Midland Boulevard Demonstration Project

Since 2019 Trailnet and St. Louis County have been working to develop the Action Plan for Walking and Biking, a master plan designed to improve safety, connectivity, and accessibility for people walking and biking in St. Louis County. In October 2020 Trailnet and St. Louis County completed an important step in order to receive detailed feedback on one of the numerous recommendations highlighted in the Action Plan for Walking and Biking.

With the implementation of a temporary demonstration project on Midland Boulevard St. Louis County sought to gain additional feedback on the future of walkability and bikeability through the corridor. From October 16th to 21st St. Louis County installed a temporary conventional (or striped) bike lane from Vernon Avenue to Ahern Avenue along Heman Park in University City. The project also included pedestrian enhancements to the crossing at Ahern Avenue. For more information on implementation and planning process, feedback from users, and how you can implement similar projects in your neighborhood continue below!

Why Midland Boulevard?

At the beginning of the Action Plan for Walking and Biking, St. Louis County and its project team highlighted Midland Boulevard as a corridor that needed additional insight on travel patterns and capability for additional improvements. Midland Boulevard is specicial in how numerous municipalities (University City, Vinita Park, Overland, etc.) and everyday destinations (parks, libraries, schools, etc.) lie in close proximity to the roadway. Additionally, Midland is also one of the more popular roads for biking in the area and Heman Park is a popular walking destination in the area. With all of these contributing factors, Midland Boulevard, along Heman Park, became an optimal choice to install a demonstration project.

What is a demonstration and why install one?

Demonstration projects are used as a tool for conveying proposed improvements and gathering public feedback and data by altering a roadway for a temporary period of time. These projects look to change roadway design to impact how road users behave and interact with a corridor or intersection. Collection of traffic data and community feedback during the demonstration project time period is also crucial. The data and feedback collected during this time is used to help inform any decision-making processes surrounding any future improvements made to the project area.

What were the results/findings from the demonstration project?

In an effort to gain additional information on how vehicles and road users would interact with the redesigned road space vehicle speed studies and a short survey was developed. In the vehicle speed study, the demonstration project proved successful in lowering vehicle speeds and the percentage of vehicles traveling at 5 mph or more over the speed limit. Before the demonstration project the average vehicle speed was 34.9 mph (Speed limit along Midland is 35 mph) and 10.7% of cars were traveling at a speed of 40 mph or greater. During the demonstration project’s implementation the average vehicle speed decreased to 34.1 mph and 8.9% of cars were traveling at a speed of 40 mph or greater.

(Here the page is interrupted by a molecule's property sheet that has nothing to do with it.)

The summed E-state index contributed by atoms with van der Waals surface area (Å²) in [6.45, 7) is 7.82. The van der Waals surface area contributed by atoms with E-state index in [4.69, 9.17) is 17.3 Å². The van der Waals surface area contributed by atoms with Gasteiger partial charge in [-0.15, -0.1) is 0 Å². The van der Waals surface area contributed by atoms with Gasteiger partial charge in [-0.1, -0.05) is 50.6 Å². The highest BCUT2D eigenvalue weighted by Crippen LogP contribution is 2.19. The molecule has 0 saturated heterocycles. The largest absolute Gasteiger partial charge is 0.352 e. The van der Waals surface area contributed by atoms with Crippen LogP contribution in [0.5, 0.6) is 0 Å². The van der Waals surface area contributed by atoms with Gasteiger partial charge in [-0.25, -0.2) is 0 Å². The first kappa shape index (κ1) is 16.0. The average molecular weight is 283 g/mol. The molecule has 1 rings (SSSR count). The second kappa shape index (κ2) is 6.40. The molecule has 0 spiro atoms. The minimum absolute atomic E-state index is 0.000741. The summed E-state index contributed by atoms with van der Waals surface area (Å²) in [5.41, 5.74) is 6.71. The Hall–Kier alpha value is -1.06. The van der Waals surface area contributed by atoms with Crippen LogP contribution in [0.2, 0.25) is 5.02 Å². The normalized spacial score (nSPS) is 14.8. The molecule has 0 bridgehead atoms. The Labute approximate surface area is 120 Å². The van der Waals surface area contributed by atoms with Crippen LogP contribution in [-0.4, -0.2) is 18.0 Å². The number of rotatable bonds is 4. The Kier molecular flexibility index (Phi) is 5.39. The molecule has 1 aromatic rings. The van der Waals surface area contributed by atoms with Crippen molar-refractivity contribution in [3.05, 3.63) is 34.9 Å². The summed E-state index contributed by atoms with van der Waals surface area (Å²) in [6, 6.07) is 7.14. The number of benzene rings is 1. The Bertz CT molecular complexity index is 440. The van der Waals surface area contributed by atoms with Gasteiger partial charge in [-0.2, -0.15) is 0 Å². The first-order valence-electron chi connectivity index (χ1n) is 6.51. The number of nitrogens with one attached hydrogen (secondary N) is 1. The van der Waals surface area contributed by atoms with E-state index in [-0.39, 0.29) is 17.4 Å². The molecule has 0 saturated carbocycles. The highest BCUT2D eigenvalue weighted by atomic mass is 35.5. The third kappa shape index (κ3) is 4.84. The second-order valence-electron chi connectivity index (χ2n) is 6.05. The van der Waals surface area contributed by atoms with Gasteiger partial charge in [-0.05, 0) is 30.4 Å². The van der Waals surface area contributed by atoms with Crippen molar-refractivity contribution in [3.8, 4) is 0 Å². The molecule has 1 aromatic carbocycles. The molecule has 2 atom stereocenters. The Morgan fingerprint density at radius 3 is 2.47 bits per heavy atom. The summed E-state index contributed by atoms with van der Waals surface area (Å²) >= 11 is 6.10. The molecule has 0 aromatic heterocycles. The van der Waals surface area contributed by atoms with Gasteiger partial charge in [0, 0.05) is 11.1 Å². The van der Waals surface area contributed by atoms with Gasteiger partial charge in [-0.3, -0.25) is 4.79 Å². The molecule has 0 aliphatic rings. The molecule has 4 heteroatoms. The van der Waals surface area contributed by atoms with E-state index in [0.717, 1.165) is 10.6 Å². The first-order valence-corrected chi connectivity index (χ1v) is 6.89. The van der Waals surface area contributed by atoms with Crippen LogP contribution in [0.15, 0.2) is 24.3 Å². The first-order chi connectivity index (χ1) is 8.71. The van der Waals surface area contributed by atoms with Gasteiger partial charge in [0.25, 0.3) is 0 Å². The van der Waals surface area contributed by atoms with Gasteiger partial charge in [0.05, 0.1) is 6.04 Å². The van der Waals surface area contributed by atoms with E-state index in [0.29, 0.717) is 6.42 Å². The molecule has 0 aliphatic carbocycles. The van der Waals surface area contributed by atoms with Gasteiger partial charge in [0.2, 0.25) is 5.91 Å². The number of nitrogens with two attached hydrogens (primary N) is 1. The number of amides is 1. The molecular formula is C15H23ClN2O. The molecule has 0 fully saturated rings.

The survey responses also provided feedback that supported the demonstration project. Here are some of the highlights from the survey:

  • 12 out of 16 people surveyed disagreed or strongly disagreed that the current conditions (no demonstration project improvements) of Midland Blvd provide a safe environment for biking.
  • 13 out of 16 people surveyed agreed or strongly agreed that Midland Boulevard with the demonstration project improvements made the road a safer and more comfortable environment for walking and biking.
  • 16 out of 16 people surveyed support a permanent installation of the demonstration project improvements.
  • 14 out of 16 people surveyed said they would bike more along the project area if the improvements were made permanent.

How can I do something similar in my neighborhood?

While a full-fledged demonstration project may sound daunting to install, there are ways to try out new bicycle and pedestrian improvements within a community. An important first step is to contact local community leaders, whether that be an alderperson, council member, or city staff member (preferably Public Works or Planning/Development). It’s important to talk with these people as they may have information on if the community has the capability to install demonstration projects on specific roadways. 

Assembling a coalition of community members who support an initiative  is an important early step to install a demonstration project. Community support is vital for any bicycle or pedestrian project and the best way to build support is bringing together residents, business owners, school officials, and other community members. These coalitions  can create a plan for the demonstration project – where will it be, how long will it be up, what materials to use, how will the demonstration project alter the roadway, how will this demonstration project improve current conditions. All of these things are important to think about when developing a project plan.

If you are interested in improving safety in your community, don’t hesitate to reach out to transportation advocacy and planning groups like Trailnet. These organizations are sufficient and experienced in developing plans, talking with city officials, and providing materials for demonstration projects. Trailnet has a lending library of materials that are meant to loan out to communities looking to install demonstrations projects. More information on the lending library is available here.

Join our team: Development Director

The Development Director conceives and implements a comprehensive fundraising strategy.